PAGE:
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    THOSE who have no life nor energy may easily ruin themselves, but they are not likely to harm others; whereas a mistaken zealot is like a madman with a firebrand in his hand. Persons who are zealous, and are under a mistake, may do such a deal of mischief! What did those Scribes and Pharisees in Christ’s day? They were very zealous, and under the pressure of their zeal they crucified the Lord of glory. What did Saul do in his time? He was very zealous, and under the influence of his zeal he dragged men and women to prison, and compelled them to blaspheme, and when they were put to death he gave his voice against them. I do not doubt that many who burned the martyrs were quite as sincere in their faith as those whom they burned. In fact, it must have taken an awful amount of sincerity in the case of some to have been able to believe that the cruelties which they practiced were really pleasing to God. We cannot doubt that they had such sincerity. Did not our Lord himself say, “Yea, the time cometh, that whosoever killeth you will think that he doeth God service?” Documents, written by men who stained their hands with the blood of Protestants, prove that some of them had a right heart towards God. In their mistaken zeal for God, and truth, and church unity, they believed that they were crushing out a very deadly error, and that the persons whom they sent to prison and to death were criminals that ought to be exterminated, because they were destroyers of the souls of men.

    Take heed that none of you fall into a persecuting spirit through your zeal for the gospel. A good woman may be intensely zealous, and for that reason she may say, “I will not have a servant in my house who does not go to my place of worship.” I have known landlords, wonderfully zealous for the faith, who have therefore turned every Dissenter out of their cottages, and have refused to let one of their farms to a Nonconformist. I do not wonder at their conduct; if they are zealous, and at the same time blind, they will naturally take to exterminating the children of God. Of course, in their zeal they feel as if they must root out error and schism.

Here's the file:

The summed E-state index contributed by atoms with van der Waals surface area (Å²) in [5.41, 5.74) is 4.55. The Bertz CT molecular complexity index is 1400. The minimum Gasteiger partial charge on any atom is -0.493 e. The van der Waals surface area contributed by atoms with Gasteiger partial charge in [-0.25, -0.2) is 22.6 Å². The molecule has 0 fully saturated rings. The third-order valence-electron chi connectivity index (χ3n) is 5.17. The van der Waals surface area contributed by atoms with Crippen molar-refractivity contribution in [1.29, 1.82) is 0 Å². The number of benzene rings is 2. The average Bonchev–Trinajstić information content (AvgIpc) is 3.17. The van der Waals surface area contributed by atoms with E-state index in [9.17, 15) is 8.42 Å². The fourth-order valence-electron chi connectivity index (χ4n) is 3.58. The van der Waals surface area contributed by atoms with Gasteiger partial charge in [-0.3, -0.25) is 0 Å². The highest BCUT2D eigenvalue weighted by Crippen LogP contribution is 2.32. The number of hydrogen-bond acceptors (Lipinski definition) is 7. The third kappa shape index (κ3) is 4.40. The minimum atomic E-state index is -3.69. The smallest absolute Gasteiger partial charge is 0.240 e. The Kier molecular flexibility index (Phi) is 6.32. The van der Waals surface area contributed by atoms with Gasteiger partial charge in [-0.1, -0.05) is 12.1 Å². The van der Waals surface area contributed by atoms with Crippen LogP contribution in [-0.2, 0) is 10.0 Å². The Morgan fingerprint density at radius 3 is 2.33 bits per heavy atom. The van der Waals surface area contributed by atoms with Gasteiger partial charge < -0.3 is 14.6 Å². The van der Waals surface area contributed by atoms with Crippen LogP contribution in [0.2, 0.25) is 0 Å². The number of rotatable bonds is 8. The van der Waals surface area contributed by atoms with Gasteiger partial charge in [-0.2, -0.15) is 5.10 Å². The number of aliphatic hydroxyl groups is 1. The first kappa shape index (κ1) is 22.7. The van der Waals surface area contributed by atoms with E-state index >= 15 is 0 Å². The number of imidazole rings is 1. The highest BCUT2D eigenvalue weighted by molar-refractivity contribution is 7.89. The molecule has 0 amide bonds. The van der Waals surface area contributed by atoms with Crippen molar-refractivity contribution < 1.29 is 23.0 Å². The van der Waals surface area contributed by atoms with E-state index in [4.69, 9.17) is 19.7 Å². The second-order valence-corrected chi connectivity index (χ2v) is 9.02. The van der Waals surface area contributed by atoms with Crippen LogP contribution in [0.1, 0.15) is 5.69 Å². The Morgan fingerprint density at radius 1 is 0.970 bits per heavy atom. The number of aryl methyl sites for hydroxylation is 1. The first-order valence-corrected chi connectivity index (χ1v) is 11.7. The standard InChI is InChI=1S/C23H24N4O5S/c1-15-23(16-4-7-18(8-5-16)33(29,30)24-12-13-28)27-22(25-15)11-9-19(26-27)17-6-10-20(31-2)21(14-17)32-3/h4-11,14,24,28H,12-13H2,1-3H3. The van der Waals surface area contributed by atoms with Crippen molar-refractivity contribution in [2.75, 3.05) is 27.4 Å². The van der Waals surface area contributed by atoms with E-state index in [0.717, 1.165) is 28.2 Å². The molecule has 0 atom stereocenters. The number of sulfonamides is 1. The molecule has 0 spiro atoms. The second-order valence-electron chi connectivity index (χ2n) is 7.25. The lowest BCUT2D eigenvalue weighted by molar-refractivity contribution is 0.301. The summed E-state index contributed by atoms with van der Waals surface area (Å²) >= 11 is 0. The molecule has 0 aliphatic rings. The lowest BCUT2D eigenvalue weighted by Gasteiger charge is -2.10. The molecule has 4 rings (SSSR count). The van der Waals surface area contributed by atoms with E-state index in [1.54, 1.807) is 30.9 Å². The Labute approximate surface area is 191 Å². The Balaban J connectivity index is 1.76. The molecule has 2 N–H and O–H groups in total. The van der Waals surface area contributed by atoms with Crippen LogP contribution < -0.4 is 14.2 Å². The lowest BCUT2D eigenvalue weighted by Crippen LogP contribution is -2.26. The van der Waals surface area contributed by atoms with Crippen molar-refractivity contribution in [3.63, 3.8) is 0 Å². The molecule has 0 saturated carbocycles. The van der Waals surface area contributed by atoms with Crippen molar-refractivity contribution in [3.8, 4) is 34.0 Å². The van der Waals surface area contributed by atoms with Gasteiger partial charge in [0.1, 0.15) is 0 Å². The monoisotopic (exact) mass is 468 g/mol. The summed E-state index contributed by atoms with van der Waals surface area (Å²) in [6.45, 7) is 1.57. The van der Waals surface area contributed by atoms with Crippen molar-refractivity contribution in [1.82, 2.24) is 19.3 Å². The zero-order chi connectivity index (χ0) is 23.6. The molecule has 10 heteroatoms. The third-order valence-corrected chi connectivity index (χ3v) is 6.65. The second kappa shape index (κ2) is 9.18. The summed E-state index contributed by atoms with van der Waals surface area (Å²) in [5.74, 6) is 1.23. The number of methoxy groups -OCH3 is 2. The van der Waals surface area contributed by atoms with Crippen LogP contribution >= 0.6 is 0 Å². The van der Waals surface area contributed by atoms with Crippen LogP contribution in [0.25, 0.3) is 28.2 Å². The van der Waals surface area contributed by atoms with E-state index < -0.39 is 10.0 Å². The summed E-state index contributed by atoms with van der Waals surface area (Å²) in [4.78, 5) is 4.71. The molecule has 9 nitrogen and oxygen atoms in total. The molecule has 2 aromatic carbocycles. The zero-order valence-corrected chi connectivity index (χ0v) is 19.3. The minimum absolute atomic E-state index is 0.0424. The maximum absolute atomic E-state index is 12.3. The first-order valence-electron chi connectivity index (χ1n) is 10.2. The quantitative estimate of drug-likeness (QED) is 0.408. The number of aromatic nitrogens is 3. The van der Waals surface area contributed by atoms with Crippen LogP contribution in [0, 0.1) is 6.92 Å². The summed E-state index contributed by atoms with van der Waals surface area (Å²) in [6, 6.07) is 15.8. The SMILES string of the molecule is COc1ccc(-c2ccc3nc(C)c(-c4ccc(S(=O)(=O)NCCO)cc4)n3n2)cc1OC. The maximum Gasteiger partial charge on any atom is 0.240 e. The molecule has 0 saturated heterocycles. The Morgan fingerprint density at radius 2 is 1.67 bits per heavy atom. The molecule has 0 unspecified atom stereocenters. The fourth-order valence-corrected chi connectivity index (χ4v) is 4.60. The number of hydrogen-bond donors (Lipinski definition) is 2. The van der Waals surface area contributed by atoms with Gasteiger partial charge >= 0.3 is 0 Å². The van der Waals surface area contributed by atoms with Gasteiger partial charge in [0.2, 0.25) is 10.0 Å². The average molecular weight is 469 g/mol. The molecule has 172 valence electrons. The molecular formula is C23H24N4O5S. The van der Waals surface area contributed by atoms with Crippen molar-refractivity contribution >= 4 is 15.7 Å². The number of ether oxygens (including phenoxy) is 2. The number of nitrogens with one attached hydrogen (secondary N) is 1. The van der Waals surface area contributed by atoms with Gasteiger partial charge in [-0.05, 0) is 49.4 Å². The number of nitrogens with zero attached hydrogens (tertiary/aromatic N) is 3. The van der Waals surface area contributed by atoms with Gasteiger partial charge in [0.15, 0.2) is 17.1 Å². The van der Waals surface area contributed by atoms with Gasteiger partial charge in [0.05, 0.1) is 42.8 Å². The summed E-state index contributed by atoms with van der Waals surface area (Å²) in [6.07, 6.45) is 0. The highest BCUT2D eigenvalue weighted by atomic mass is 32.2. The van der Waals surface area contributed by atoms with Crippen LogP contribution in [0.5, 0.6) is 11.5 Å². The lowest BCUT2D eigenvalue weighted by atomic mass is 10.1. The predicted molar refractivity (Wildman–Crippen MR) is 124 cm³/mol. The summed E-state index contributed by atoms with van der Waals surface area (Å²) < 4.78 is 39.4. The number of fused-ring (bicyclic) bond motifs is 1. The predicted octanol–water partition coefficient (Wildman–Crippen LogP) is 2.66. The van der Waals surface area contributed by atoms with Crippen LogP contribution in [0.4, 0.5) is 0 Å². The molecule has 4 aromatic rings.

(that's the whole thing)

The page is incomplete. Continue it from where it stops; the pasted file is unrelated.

They will not have Nonconformity near them, and so they get to work, and in their zeal they hack right and left. They say strong things and bitter things, and then proceed to do cruel things — very cruel things — verily believing that, in all that they do, they are doing God service, not thinking that they are violating the crown rights of God, who alone is Lord of the consciences of men. They would not oppose the will of God if they knew it; and yet they are doing so. They would not willingly grieve the hearts of those whom God loves, and yet they do so when they are browbeating; the humble cottager for his faith. They look upon the poor people who differ a little from them as being atrociously wrong, and they consider it to be their duty to set their faces against them, and so, under the influence of the zeal that moves them, which, in itself, is a good thing, they are led to do that which is sinful and unjust. Hence the apostle, after he had felt the weight of the stones from the hands of the Jews, prayed that they might be saved; for if they were not saved, their zeal for God would continue to make murderers of them.